This year — after more than 40 years as a fulltime writer of books for children — I feel the need to start over.
What went wrong in my career? It’s a long list, I’m afraid: return of my sister’s cancer after a 20 years, getting Alpha covid and then becoming a long hauler, a heart condition, isolation due to the pandemic, getting Delta covid which continued my long covid, my sister’s downward spiral in which I was a caregiver for six weeks — traveling 100 miles a day until she died, grief, my husband’s serious fall in which I was again caregiver for months, my heart procedure with its lengthy recovery, and the kicker, covid again, sick for eight weeks and more isolation.
During this time, I was still working, the last year and a half mainly on a middle grade novel, the book of my heart. While I loved writing it and living in that world, publishers felt different. My agent finally placed it and thus began a one-year journey in which the novel was rewritten completely twice and revised three more times. The story I loved became something I dreaded working on, with its tight schedule that kept me at my desk. I should be grateful the novel was placed at all and will see the light of day. But … the experience during all the caregiving and my own health issues left me feeling broken. Disappeared.
Then I was asked to visit the campus of Hollins University, where the summer graduate program in children’s literature is held, where I was once a student in that program and then member of the faculty for 18 years. How I loved that secret garden, for six weeks each summer. As my husband and I grew older, I needed to be home and continued teaching online. It’s not the same as teaching in person. I stay in my office, where I stay all the time, day after day, year after year.
I wasn’t sure I could make the four-hour drive, but I agreed. I needed to see my colleagues again. I needed fresh mountain air. I needed, desperately, the energy of people immersed in children’s books. Mine was gone.
At the end of the long drive were familiar brick buildings and wide green spaces. I spent three days talking! My online students came up to me, addressing me as Professor Ransom. They told me how I’d helped them — one had landed an agent in the prestigious Writer’s House for a picture book she wrote in my class. They invited me to meetings, lunch, supper. Slowly, I began to feel validated. I did have a purpose besides revising the same book over and over.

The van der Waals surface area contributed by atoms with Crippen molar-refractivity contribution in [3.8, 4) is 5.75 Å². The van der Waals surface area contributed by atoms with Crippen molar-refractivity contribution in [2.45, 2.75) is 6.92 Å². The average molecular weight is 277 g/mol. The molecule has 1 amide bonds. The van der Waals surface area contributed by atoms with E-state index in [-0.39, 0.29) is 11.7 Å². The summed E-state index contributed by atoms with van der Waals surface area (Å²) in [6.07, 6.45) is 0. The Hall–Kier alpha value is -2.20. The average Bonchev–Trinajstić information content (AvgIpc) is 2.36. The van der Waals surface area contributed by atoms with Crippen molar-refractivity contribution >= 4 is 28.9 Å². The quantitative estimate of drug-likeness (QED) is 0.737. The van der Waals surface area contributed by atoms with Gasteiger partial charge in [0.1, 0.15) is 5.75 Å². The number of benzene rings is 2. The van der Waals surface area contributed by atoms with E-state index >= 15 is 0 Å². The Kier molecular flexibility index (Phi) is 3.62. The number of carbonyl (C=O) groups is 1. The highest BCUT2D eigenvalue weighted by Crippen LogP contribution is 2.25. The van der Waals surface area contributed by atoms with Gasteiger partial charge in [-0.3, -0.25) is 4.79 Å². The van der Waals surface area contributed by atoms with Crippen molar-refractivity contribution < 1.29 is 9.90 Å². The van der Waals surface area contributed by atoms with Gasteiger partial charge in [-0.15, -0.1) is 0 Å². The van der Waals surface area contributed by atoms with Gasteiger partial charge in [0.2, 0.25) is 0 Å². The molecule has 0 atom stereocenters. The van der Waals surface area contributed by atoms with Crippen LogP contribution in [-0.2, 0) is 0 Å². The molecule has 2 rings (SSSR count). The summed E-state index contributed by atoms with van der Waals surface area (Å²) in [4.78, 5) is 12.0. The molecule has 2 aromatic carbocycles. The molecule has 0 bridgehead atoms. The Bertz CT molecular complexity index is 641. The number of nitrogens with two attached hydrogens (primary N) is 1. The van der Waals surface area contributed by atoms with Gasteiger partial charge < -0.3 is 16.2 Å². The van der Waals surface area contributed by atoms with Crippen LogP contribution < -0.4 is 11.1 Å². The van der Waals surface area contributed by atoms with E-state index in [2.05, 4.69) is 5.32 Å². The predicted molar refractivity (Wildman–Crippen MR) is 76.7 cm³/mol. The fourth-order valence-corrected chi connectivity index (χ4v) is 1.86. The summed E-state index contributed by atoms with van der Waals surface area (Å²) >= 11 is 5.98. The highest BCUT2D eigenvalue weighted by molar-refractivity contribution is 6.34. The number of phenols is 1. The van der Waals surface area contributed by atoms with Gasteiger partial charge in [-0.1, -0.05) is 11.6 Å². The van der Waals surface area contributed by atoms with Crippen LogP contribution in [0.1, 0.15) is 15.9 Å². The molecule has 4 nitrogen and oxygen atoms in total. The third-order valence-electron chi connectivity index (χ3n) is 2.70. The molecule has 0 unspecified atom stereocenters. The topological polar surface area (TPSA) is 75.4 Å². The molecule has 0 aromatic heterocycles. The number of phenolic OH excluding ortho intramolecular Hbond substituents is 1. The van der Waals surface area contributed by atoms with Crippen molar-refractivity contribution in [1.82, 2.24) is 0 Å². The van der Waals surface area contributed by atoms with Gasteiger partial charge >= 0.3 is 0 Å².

My colleagues invited me to their private faculty reading. I sat with them, listening to their stories and wondered if I’d ever come up with a new idea again. One evening, I was out at dusk, when the border between our world and the Other World is thin. The Other World I saw was firmly in this one: a four-point buck, a doe and her yearling, a groundhog, a skunk, young rabbits, and swallows scissoring the purpling sky. For the first time in years, my heart lifted.
I visited the students in the illustration program, busy with their final projects. I studied drawings pinned to the walls, chatted with them at their messy desks, noted their well-used supplies. Their work was varied, ambitious, and joyful. One student showed me model sheets of the characters in the story she was illustrating and writing. Her drawings were small and simple. I examined her storyboard thumbnails, her color samples. Her art moved me in some way.
Among the dozens of reference books lying around, I picked The Encyclopedia of Writing and Illustrating Children’s Books. It is less of an encyclopedia and more of a map with boxes and short paragraphs, liberally illustrated. Your eye can walk around the double-spreads, taking in information in easily digestible bites. Its bright jacket spoke to me.
On the long drive home, I realized I wasn’t broken. That I haven’t disappeared. Being in the secret garden of Hollins around “my people” was a tonic. I wasn’t giving up. I would start again, sort of, by changing my attitude and surrounding myself with things that would help me stay in the secret garden at home. I ordered the book. I bought new art supplies: Primrosia watercolor pens, a small sketchbook. In Walmart I bought a new monthly planner, a weekly planner, notebooks, and pencil cases in colors that made me happy.
I haven’t kept a planner in years. I don’t even make a grocery list. I sit down at my desk and work with little thought toward the future, my calendar mostly marked with doctor appointments.
I’m making lists again. I record what I did that day. I’m teaching a new class this fall. I’m taking a class this fall to fill the well. I’m making little sketches of things I see. Nothing earth-shattering: a song sparrow and a juvenile cowbird tussling over a bagworm.
September is a good time to start over or reset. The stores are filled with bright new school supplies! Classes are beginning! When the fall term begins at nearby Mary Washington University, I’ll be there once a week with my backpack, mingling with young, energetic students, listening to snippets of their conversations, then spending time in the library with my work.